Yet, I, for one, have never really found this answer satisfying. Can we really blame ourselves for being invaded and conquered by a foreign army, much stronger than us? Is that what consoles us and causes us to renew our faith in God - that essentially, "we deserved it?" I find that hard to take and not very persuasive. Our Rabbis will argue that this answer compels us to try and act more appropriately with one another - that it is a challenge to our behaviour that demands ongoing vigilence and response. That may be something worth striving for, certainly, but it does not seem to explain or excuse these events, certainly not to me. Nevertheless, in the spirit of inquiry, we raise these questions and argue about them over this time period. Jewish holy days are always filled with topics to question, discuss and argue about.
So after the Synagogue study session, we decided to check out some of the Tisha B'Av programming on Israeli TV. Now this is probably not something that many of traditional Tisha B'Av observers would do, even though the use of electricity is not strictly prohibited on Tisha B'Av, but there were some really fantastic programs on that wrestled with many of these issues. Indeed one of the big advantages of being in Israel on any day of importance on the Jewish calendar is releavant and interesting tv programming.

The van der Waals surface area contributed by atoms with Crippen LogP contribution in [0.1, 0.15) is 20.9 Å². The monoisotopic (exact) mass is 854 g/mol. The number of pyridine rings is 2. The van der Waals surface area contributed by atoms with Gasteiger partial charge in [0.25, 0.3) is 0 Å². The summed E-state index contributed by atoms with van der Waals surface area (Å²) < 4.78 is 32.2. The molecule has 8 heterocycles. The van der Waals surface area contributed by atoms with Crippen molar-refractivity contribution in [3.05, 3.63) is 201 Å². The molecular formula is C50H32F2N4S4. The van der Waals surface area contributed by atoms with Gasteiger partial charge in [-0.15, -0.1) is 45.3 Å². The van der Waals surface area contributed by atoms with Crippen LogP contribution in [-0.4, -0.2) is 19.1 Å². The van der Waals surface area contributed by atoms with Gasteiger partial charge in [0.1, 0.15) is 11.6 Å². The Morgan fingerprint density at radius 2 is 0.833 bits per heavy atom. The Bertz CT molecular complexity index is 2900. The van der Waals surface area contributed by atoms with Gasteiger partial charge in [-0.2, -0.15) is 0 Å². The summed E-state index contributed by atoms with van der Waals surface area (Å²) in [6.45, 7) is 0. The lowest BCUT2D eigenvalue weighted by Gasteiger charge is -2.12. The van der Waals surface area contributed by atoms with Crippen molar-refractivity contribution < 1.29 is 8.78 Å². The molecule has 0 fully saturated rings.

Of the many different choices, we chose a program on Israeli channel 11 called "Question and Answer." The program was an eight-part series - each episode involving a dialogue between two people. In each case, one of the people was a person who was born and raised in a very religious (observant) family and later became secular. These people are known in Israel as people who "returned to a life of questioning" (from the Hebrew "Hozer l'sheilah"). The other person in each episode was a person who was raised secular and later become religious, known in Israel as a person who "returned to the answers" (from the Hebrew "Hozer b'Tshuvah"). The idea was to match people up who would make for interesting conversations with some shared interests - and then to hold animated but respectful conversations of about 45 minutes. In these discussions, the participants wrestled with their life stories, their change from one religious viewpoint to another - and various texts, sources, poems and songs that inspired them, while contrasting the conclusions that they arrived at with those of their co-participant. The series was created as a Tisha B'Av series - to bring people together with different viewpoints but to overcome "baseless hatred" and find some common ground. In many of the episodes, this worked out quite nicely. This is the link to all of the episodes but it is in Hebrew and I am not sure that a translation is available yet. We have watched 6 of the 8 episodes and really enjoyed it.